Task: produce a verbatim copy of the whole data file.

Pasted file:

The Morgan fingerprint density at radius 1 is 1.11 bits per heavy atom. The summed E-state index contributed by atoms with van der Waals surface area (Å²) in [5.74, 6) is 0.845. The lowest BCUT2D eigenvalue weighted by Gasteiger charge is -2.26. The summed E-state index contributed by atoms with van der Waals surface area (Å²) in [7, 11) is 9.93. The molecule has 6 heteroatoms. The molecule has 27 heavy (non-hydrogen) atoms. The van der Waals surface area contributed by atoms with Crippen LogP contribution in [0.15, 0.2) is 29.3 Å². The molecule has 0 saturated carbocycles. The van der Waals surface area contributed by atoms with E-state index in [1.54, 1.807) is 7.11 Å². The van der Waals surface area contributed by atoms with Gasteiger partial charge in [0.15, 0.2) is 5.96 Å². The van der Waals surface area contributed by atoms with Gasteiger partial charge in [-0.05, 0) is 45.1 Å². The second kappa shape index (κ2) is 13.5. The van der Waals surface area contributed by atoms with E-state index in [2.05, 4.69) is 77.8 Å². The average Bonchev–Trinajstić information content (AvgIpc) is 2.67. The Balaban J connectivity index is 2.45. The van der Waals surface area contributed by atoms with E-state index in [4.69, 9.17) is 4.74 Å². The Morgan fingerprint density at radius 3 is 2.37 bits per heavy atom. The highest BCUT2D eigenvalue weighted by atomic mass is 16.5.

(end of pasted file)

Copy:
The Morgan fingerprint density at radius 1 is 1.11 bits per heavy atom. The summed E-state index contributed by atoms with van der Waals surface area (Å²) in [5.74, 6) is 0.845. The lowest BCUT2D eigenvalue weighted by Gasteiger charge is -2.26. The summed E-state index contributed by atoms with van der Waals surface area (Å²) in [7, 11) is 9.93. The molecule has 6 heteroatoms. The molecule has 27 heavy (non-hydrogen) atoms. The van der Waals surface area contributed by atoms with Crippen LogP contribution in [0.15, 0.2) is 29.3 Å². The molecule has 0 saturated carbocycles. The van der Waals surface area contributed by atoms with E-state index in [1.54, 1.807) is 7.11 Å². The van der Waals surface area contributed by atoms with Gasteiger partial charge in [0.15, 0.2) is 5.96 Å². The van der Waals surface area contributed by atoms with Gasteiger partial charge in [-0.05, 0) is 45.1 Å². The second kappa shape index (κ2) is 13.5. The van der Waals surface area contributed by atoms with E-state index in [2.05, 4.69) is 77.8 Å². The average Bonchev–Trinajstić information content (AvgIpc) is 2.67. The Balaban J connectivity index is 2.45. The van der Waals surface area contributed by atoms with E-state index in [4.69, 9.17) is 4.74 Å². The Morgan fingerprint density at radius 3 is 2.37 bits per heavy atom. The highest BCUT2D eigenvalue weighted by atomic mass is 16.5.